Originally featured on joinonelove.org
Written by Writer’s Corps member Carrie Manner
Pop culture has a bad habit of presenting stalking as normal dating behavior. Rom-coms and popular TV series feature lovable underdogs fumbling in their quest for love as they study their crush, join the same activities, ask around about them, and coordinate “coincidental” meetups. If the object of their affection doesn’t instantly fall for them, they’re seen as playing “hard to get” and efforts to win them over get ramped up. Through these unrealistic depictions of “love,” viewers are socialized to perceive these grand gestures as romantic and suitors “are socialized to be persistent,” University of Michigan professor, Julie Lippman told the Huffington Post.
IRL, these actions are often unwelcome, unwanted, and downright creepy. When partners try these grand gestures it’s easy to confuse their actions with intense love since “we’re taught that we should want this” from a partner said Lippman. But stalking is less about love and more about obsession and control. To complicate matters further, most stalkers or someone who repeatedly harasses or threatens another person are people you already know. According to Stalking Resource Center, 61% of women and 44% of men have been stalked by a current or former intimate partner.
If you haven’t already, check out our article It’s Not Cute, It’s Stalking to learn the basic warning signs of stalking. Then learn about additional signs below to help you determine if you’re being stalked by a former or current partner.
You Get Hang-up Calls and Messages from Unknown Contacts
Are you receiving calls from blocked numbers who hang up or breathe into the phone until you disconnect? Is your current or former SO keeping tabs on you through email, texts and DM’s on social media? If this is happening to you (and you’re sure it’s not a prank) then it may be cause for alarm. Stalking is more common than you may think, it affects 1 in 6 women and 1 in 19 men in their lifetime. People experiencing stalking are often cautioned not to ignore their stalker however, psychologist Kris Mohandie told NBC that “this doesn’t work with stalkers who are already violating the boundaries of normal behavior.” Instead, he recommends you remain alert and avoid engaging your stalker directly. Inform key people if you feel unsafe and increase security measures such as locks, alarms and security cameras.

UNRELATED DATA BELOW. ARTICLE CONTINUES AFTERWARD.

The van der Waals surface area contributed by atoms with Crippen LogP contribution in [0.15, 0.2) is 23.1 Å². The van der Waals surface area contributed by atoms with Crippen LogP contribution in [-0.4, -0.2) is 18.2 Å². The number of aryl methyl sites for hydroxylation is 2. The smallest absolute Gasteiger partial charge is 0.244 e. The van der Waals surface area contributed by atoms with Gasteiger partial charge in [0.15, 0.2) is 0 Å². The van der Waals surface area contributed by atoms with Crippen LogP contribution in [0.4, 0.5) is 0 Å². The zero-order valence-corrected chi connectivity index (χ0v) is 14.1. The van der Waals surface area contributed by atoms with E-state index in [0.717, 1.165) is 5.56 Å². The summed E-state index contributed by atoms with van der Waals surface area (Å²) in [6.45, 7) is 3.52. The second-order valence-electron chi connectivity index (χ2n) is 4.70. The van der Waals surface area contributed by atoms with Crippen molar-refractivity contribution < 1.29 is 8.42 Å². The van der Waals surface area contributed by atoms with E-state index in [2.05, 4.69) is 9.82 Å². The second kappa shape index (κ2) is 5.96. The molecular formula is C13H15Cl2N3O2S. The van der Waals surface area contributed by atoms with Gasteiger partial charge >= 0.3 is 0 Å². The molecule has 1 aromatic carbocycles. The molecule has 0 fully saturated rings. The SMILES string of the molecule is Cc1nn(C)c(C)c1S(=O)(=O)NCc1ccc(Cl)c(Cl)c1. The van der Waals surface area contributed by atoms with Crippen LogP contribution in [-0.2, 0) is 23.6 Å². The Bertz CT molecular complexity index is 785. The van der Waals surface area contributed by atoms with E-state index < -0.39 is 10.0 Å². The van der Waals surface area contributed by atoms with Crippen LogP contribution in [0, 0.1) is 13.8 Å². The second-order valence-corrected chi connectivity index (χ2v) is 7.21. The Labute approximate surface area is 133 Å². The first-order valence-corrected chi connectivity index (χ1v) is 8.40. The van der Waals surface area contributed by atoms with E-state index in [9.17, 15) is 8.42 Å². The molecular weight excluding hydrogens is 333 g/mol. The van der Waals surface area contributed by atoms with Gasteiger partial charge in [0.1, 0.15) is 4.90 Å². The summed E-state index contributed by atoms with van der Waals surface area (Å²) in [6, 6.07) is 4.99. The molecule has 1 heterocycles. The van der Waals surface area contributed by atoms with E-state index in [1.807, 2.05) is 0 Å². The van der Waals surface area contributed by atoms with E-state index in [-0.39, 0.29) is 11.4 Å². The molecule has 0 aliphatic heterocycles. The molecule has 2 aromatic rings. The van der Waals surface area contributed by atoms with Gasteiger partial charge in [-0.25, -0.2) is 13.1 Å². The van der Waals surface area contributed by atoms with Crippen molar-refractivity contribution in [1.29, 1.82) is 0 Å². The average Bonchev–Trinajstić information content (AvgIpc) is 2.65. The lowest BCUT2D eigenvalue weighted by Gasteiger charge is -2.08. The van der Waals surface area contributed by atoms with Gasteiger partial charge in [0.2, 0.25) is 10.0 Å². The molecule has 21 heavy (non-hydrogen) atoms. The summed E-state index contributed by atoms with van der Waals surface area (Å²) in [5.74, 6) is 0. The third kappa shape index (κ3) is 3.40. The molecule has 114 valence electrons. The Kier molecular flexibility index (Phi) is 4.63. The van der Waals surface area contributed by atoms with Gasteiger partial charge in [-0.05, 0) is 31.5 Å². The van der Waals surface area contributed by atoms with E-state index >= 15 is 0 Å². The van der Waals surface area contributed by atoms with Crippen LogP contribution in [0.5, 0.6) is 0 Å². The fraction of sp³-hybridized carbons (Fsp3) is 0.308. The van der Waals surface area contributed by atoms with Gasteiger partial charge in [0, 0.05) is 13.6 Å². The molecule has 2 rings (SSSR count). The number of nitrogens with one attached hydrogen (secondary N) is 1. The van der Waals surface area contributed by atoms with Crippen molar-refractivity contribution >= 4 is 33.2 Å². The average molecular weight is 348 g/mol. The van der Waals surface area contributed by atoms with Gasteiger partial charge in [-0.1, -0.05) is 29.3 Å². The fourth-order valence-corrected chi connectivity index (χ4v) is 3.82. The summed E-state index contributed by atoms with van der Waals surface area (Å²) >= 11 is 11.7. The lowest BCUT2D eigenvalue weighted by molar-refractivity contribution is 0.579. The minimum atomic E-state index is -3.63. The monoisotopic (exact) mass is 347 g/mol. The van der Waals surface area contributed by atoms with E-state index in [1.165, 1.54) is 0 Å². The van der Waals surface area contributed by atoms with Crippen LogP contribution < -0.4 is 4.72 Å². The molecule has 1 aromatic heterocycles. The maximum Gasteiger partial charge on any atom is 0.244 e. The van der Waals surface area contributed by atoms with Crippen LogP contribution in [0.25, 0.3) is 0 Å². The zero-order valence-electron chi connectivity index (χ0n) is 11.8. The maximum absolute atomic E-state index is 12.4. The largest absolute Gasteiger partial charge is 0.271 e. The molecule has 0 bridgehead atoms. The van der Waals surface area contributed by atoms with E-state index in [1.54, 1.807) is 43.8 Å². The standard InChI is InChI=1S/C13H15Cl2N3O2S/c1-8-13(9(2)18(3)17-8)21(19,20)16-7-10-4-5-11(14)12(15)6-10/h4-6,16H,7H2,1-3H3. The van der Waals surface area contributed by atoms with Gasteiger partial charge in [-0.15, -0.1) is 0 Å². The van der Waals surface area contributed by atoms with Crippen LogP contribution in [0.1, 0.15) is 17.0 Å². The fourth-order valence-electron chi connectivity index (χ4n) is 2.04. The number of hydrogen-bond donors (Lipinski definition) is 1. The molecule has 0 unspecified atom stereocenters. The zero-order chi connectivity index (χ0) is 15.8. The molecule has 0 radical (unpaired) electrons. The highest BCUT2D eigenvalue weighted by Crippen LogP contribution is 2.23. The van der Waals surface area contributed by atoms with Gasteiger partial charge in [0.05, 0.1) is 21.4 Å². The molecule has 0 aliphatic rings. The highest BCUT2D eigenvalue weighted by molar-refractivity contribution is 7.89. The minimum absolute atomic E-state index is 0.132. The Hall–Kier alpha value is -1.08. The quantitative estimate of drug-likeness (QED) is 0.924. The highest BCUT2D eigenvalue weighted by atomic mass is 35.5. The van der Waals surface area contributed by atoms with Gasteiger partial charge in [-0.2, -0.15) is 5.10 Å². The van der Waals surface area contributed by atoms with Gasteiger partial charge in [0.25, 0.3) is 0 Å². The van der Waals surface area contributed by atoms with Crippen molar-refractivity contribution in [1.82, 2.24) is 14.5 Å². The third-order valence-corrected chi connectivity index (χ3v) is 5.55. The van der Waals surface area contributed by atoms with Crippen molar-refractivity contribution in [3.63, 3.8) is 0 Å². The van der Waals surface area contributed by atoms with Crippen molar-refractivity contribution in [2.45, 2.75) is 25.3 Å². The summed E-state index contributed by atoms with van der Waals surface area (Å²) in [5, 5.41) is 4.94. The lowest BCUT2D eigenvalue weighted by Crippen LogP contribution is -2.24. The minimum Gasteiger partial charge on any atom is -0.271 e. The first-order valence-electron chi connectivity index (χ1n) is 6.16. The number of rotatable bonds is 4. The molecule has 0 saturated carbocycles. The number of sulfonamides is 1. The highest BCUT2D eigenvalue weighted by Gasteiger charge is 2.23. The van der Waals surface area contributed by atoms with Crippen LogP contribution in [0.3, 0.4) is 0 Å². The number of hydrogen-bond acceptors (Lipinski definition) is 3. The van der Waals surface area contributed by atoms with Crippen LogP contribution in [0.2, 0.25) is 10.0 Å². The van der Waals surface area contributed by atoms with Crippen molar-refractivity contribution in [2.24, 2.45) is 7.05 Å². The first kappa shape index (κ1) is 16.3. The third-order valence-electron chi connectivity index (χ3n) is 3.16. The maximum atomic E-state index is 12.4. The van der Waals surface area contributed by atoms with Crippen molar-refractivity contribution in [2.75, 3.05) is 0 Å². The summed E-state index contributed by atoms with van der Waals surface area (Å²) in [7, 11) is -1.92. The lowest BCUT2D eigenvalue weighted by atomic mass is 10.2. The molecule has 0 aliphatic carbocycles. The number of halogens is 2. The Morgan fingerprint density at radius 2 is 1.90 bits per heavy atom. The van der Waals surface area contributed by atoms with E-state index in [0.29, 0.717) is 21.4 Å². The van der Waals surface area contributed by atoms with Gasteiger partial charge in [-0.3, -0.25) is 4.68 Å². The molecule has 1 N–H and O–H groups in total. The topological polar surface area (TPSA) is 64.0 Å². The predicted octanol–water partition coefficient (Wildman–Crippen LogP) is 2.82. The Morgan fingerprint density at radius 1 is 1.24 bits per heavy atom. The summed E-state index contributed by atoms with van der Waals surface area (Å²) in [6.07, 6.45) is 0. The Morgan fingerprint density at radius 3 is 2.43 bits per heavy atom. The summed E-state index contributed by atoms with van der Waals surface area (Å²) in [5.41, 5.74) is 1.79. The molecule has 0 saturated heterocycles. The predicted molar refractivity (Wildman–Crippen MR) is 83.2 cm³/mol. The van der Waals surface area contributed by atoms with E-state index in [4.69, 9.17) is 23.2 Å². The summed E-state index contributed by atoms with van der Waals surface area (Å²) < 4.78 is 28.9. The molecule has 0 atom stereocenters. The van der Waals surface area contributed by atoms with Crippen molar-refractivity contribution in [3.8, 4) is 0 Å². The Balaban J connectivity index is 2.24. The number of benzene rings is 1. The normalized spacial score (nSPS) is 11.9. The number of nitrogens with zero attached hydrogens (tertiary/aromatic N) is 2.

They’re Always Driving By
It’s never okay for anyone to continually drive by your house, school, or work when you’ve explicitly asked them not to. A stalker may try to convince you that they’re only “checking in” to make sure you’re safe but in reality, it’s part of their obsession. If your partner continues to check on you, or you notice they’re driving past your house even after you’ve asked them to stop, this could be cause for alarm. What may appear as heartfelt admiration can feel overwhelming and intimidating to you later on. If you notice someone actively circling your neighborhood and/or following you, it may be time to get the authorities involved.
They Obtain Info On You Before You Provide it
Does your current or potential SO ask you questions that make you feel like you’re being interrogated? For example, are they asking about your schedule? Or your exes? Being interested in you is one thing, but a potential stalker’s aim is to know everything. You do not owe your SO information about your whereabouts or details about the people you’ve dated in the past. If someone continually pries on you or asks your friends for details you won’t provide, this may be a precursor to more intensified behaviors. If this is happening to you, please visit our real-time resources to get help.
They Use Gifts to Make up for Obsessive Behavior
Let’s face it, accepting gifts can be flattering, but it’s a hallmark move stalkers use to gain their target’s affection. Accepting gifts from someone may not seem like an issue at first, however, experts say stalkers will do anything to gain attention and elicit a response from the person they’re pursuing. Any response you give a potential stalker can be misinterpreted as interest in them or interest in continuing an unhealthy relationship.
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